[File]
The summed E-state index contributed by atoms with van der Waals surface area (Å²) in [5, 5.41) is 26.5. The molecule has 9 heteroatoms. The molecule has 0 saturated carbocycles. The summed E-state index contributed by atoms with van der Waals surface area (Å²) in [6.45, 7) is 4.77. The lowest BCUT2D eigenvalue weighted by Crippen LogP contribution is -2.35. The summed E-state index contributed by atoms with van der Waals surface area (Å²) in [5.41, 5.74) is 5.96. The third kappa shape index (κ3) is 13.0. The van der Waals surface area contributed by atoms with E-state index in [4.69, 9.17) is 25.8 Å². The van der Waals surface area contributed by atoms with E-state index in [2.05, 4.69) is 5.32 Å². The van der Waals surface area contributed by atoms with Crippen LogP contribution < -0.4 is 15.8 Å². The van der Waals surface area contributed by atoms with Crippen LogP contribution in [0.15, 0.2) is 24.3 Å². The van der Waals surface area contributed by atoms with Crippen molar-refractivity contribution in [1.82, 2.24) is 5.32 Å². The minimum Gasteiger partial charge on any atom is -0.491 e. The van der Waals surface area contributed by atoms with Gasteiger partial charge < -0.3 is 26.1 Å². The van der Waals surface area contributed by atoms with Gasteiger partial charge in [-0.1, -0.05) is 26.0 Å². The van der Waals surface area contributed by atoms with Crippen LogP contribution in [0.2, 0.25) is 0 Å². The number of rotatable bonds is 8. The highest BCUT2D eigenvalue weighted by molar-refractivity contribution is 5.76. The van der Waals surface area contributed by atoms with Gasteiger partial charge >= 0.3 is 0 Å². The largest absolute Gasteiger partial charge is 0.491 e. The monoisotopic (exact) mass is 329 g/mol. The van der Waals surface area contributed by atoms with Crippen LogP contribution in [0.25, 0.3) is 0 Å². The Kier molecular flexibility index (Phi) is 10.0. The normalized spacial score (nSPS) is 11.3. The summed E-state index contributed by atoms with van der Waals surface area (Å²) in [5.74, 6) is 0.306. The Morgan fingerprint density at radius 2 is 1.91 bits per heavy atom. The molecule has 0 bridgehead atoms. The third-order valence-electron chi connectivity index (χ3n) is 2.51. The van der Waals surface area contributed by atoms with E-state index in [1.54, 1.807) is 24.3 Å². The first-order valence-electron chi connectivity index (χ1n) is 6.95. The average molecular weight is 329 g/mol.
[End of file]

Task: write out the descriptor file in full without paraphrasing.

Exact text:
The summed E-state index contributed by atoms with van der Waals surface area (Å²) in [5, 5.41) is 26.5. The molecule has 9 heteroatoms. The molecule has 0 saturated carbocycles. The summed E-state index contributed by atoms with van der Waals surface area (Å²) in [6.45, 7) is 4.77. The lowest BCUT2D eigenvalue weighted by Crippen LogP contribution is -2.35. The summed E-state index contributed by atoms with van der Waals surface area (Å²) in [5.41, 5.74) is 5.96. The third kappa shape index (κ3) is 13.0. The van der Waals surface area contributed by atoms with E-state index in [4.69, 9.17) is 25.8 Å². The van der Waals surface area contributed by atoms with E-state index in [2.05, 4.69) is 5.32 Å². The van der Waals surface area contributed by atoms with Crippen LogP contribution < -0.4 is 15.8 Å². The van der Waals surface area contributed by atoms with Crippen LogP contribution in [0.15, 0.2) is 24.3 Å². The van der Waals surface area contributed by atoms with Crippen molar-refractivity contribution in [1.82, 2.24) is 5.32 Å². The minimum Gasteiger partial charge on any atom is -0.491 e. The van der Waals surface area contributed by atoms with Gasteiger partial charge < -0.3 is 26.1 Å². The van der Waals surface area contributed by atoms with Gasteiger partial charge in [-0.1, -0.05) is 26.0 Å². The van der Waals surface area contributed by atoms with Crippen LogP contribution in [0.2, 0.25) is 0 Å². The number of rotatable bonds is 8. The highest BCUT2D eigenvalue weighted by molar-refractivity contribution is 5.76. The van der Waals surface area contributed by atoms with Gasteiger partial charge >= 0.3 is 0 Å². The largest absolute Gasteiger partial charge is 0.491 e. The monoisotopic (exact) mass is 329 g/mol. The van der Waals surface area contributed by atoms with Crippen LogP contribution in [0.25, 0.3) is 0 Å². The Kier molecular flexibility index (Phi) is 10.0. The normalized spacial score (nSPS) is 11.3. The summed E-state index contributed by atoms with van der Waals surface area (Å²) in [5.74, 6) is 0.306. The Morgan fingerprint density at radius 2 is 1.91 bits per heavy atom. The molecule has 0 bridgehead atoms. The third-order valence-electron chi connectivity index (χ3n) is 2.51. The van der Waals surface area contributed by atoms with E-state index in [1.54, 1.807) is 24.3 Å². The first-order valence-electron chi connectivity index (χ1n) is 6.95. The average molecular weight is 329 g/mol.